Langley in history: Theft was not a staple of education back in 1959

A look at history through the files of the Langley Advance which has been publishing since 1931.

Eighty Years Ago

February 9, 1939

• Langley United defeated Chilliwack 7-5 to win the Fraser Valley football championship. Langley had had to make up a two-point deficit at the half.

• P. Ness was elected president of the new Langley Ratepayers Association.

Seventy Years Ago

February 10, 1949

• Game time at local bowling alleys was cut short by a power outage.

• Fort Langley and District Board of Trade was presented with its charter by Vancouver Board of Trade past secretary Reg Rose. Guest speaker at the banquet was accountant and income tax specialist E.M. Gunderson.

Sixty Years Ago

February 5, 1959

• Glenwood School was burglarized twice. The first time, thieves took stationery and a stapler. A supply of staples was taken during the second incident.

• The school board installed department heads at the two local senior secondary schools.

• Provincial Minister of Agriculture Newton P. Stacy officiated at the opening of a new $20,000 office building at the B.C. Artificial Insemination Centre in Milner.

Fifty Years Ago

February 6, 1969

• It was predicted that “traffic jams could tie up traffic in the northwestern approaches to Langley City in BC Hydro Railway does not bridge Fraser Highway and Carvolth Road [200th Street] when it diverts its main line west of the city centre.”

• Low temperature records were set before the February thaw set in. A record low maximum of 17ºF (-10ºC) in the last week of January made it “one of the very coldest months in the climatic history of the Lower Fraser Valley,” according to local weatherman Norm Green.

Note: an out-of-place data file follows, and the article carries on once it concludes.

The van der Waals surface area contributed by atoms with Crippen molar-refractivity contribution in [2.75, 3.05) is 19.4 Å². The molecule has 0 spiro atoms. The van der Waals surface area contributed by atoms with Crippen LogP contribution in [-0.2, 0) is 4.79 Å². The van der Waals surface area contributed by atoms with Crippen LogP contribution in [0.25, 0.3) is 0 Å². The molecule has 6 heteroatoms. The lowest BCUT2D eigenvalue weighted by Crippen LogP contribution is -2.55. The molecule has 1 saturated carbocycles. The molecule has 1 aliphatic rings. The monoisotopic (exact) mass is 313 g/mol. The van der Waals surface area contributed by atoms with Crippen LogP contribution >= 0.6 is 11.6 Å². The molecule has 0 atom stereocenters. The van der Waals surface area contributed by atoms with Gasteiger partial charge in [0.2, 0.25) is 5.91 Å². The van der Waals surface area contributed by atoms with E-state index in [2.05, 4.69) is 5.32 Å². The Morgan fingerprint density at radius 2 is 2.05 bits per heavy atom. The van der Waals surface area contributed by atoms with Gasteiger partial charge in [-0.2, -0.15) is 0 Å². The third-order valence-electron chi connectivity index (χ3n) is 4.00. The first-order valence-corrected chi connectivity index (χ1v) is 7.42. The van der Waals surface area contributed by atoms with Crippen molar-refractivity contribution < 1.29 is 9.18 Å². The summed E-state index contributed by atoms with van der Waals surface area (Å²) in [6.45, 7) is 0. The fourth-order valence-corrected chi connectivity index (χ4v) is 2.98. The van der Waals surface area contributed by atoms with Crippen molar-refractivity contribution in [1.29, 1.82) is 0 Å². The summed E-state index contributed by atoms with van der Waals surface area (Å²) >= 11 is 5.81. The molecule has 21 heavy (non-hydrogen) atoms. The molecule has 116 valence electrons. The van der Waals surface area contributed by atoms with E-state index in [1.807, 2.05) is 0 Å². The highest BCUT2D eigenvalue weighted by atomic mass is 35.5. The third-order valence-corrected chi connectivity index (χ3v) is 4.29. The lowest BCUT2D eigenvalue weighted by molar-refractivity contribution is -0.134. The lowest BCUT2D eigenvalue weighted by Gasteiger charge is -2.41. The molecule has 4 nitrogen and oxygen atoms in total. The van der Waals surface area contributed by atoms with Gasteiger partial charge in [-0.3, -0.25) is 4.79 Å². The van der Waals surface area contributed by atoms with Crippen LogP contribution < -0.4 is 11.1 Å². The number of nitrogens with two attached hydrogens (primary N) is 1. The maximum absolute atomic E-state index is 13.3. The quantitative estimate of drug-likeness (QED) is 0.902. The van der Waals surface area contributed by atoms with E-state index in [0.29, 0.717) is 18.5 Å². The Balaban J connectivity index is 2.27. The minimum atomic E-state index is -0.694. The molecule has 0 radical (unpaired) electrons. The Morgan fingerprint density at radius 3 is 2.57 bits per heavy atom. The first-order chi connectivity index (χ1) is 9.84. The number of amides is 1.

• Post office box rates rose from $2 to $4 per year for small boxes, and from $4 to $8 for the large ones.

Forty Years Ago

February 7, 1979

• Overwaitea planned to invest $10 million in a distribution centre in northwest Langley.

• Despite expected student enrolment increases, the school board threatened to cut the number of teaching positions in Langley.

• A march of 300-700 people was expected through Langley City in conjunction with the B.C. Annual Christ Ambassadors Convention at Christian Life Assembly.

Thirty Years Ago

February 8, 1989

• Langley homeowners were warned there could be a 30 per cent school tax hike.

• Many Aldergrove residents were without electricity after 100-mile-per-hour winds uprooted trees and toppled power lines. Some were driven from their homes by the cold.

• Three fires were caused by inappropriate methods of thawing pipes, and a space heater caused $100,000 damage at an Aldergrove mushroom farm.

• Mayor Joe Lopushinsky suggested that the “wheeling and dealing” Langley Development Corporation be dismantled.

Twenty Years Ago

February 9, 1999

• Langley Township had spent a total of $831,958.99 in legal fees in 1998, compared to just over a quarter million dollars in 1996 and nearly $350,000 in 1997.

• The first phase of a five-part plan was presented to council, in response to warning signs that Langley Township’s water supply might be in danger on several fronts.

• Langley crime statistics for 1998 had dropped to 1988 levels.

April 12 was set as the date for the last council to be held in Langley City Hall. After that, demolition crews would meet to make room for a new facility.

• The Kinsmen, builders of the Aldergrove Kinsmen Community Centre, asked council to rename the facility after their club member who had spearheaded the project, Rich Coleman.

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